Despite Limbaugh's shortcomings, his fans have remained profoundly loyal. Rush's audience numbers are peaking at an all-time high due to his incisive political analysis that's the best around. And, of course, fans missed him terribly during his hiatus. Sure, they're a bit disappointed that Limbaugh was not ahead of the curve on tackling his drug difficulties. Obviously, they would have preferred that he had confronted his demons and committed to necessary rehabilitation before being "ratted out" by a tabloid. But all-in-all, Limbaugh's audience has come to grips with his frailties and they are now a major source of encouragement for his continued recovery.

Addicts are profoundly resistant to change, and engage in countless lies and manipulations in order to perpetuate their substance abuse. Unfortunately, they have to "hit bottom" before seeking treatment, and for Rush that meant being humbled by a very painful scandal and concomitant legal problems. Limbaugh now acknowledges that he was wrong to think that he could control his substance abuse by virtue of sheer "will". He speaks glowingly of his four-week experience in residential care, which has led him to embrace a more helpful approach in his day-by-day battle with addiction. That's certainly good news and bodes well for his sobriety. And to those of you that are offended by this "psycho-babble" (and there are some, I've read your comments), just take a deep breathe, relax, and consider it one of your "Zen moments".

However, Limbaugh's legal travails continue. Of course, Limbaugh's attorney Roy Black would like to extricate him from all criminal liability, if possible. Here's the crux of the matter – Limbaugh is probably the best known conservative in America today, and he's a ready target for Liberal elites such as Democratic politicos and Left-leaning media types who would like nothing better than to harpoon him. And, from the get-go, that's precisely why I thought that Limbaugh was at tremendous risk for prosecution, despite initial law enforcement statements that Limbaugh was "only a buyer" and of no interest to them. It's not surprising that Palm Beach State Attorney Barry Krischer, a highly partisan Democrat, is pursuing Limbaugh with a vengeance. Clearly, Krischer couldn't nail Rush on drug possession charges since he was never caught with the illegally-purchased prescription drugs, and Krischer has been forced to pursue other avenues of prosecution. Or is that persecution?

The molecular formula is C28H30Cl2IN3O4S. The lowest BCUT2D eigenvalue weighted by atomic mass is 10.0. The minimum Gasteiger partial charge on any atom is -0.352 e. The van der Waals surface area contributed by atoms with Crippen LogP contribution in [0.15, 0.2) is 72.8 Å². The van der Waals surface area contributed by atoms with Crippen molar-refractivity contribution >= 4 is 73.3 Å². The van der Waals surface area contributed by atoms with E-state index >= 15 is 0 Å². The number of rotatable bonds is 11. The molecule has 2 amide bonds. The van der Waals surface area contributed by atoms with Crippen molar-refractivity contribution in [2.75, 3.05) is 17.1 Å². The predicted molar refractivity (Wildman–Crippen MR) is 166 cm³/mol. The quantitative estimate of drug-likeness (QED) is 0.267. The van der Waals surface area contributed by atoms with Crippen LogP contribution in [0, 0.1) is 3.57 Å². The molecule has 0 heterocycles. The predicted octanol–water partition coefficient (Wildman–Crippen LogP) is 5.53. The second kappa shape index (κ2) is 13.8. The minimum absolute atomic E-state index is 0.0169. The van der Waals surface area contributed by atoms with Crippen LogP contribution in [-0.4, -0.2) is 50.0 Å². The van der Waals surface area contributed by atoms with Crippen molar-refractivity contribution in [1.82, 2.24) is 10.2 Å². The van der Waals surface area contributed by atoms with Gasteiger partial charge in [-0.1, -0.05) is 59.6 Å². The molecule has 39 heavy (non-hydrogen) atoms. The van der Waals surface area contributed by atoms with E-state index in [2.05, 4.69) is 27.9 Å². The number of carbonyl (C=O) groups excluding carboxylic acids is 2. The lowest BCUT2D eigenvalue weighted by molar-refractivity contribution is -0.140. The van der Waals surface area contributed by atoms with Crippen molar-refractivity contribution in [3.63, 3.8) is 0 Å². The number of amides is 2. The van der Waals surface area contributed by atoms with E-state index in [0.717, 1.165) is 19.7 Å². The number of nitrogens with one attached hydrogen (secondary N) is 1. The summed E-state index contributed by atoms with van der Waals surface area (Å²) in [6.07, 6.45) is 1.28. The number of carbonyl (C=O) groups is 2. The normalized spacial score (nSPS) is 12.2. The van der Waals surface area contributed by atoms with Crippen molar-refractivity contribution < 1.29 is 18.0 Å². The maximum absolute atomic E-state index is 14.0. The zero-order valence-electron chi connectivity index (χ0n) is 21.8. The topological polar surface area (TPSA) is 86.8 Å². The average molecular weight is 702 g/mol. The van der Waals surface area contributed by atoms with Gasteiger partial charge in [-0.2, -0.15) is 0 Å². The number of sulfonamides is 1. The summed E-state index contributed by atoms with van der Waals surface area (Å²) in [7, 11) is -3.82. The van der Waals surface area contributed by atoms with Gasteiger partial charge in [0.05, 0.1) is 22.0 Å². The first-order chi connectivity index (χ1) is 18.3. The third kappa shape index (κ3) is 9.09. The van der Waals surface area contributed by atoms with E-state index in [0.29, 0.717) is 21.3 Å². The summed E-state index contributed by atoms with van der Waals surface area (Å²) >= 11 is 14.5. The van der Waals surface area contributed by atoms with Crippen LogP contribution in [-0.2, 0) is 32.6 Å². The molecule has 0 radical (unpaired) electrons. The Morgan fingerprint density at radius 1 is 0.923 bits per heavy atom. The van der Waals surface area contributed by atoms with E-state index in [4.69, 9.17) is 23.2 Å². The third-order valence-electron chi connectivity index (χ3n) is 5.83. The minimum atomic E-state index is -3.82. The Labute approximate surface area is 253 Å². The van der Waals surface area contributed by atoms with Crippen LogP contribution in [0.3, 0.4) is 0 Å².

When the State Attorney's Office failed to develop any traction on "money laundering" charges against Limbaugh, it then seized his medical files from four doctors and opened them up for review. It's a shame that basic privacy laws are not being upheld in this case. Krischer essentially plans to conduct a fishing expedition, which he believes will generate a "doctor shopping" indictment against Limbaugh. In any event, the Judge ordered prosecutors to re-seal Limbaugh's medical records for at least another week, while Roy Black appeals the Court's earlier decision permitting examination of these records for evidence.

At this point, it's not inconceivable that Limbaugh will take a plea and be required to participate in Florida's Drug Court program. On a positive note, the ongoing monitoring will actually facilitate Limbaugh's process of recovery.

Carol Devine-Molin is a regular contributor to several online magazines.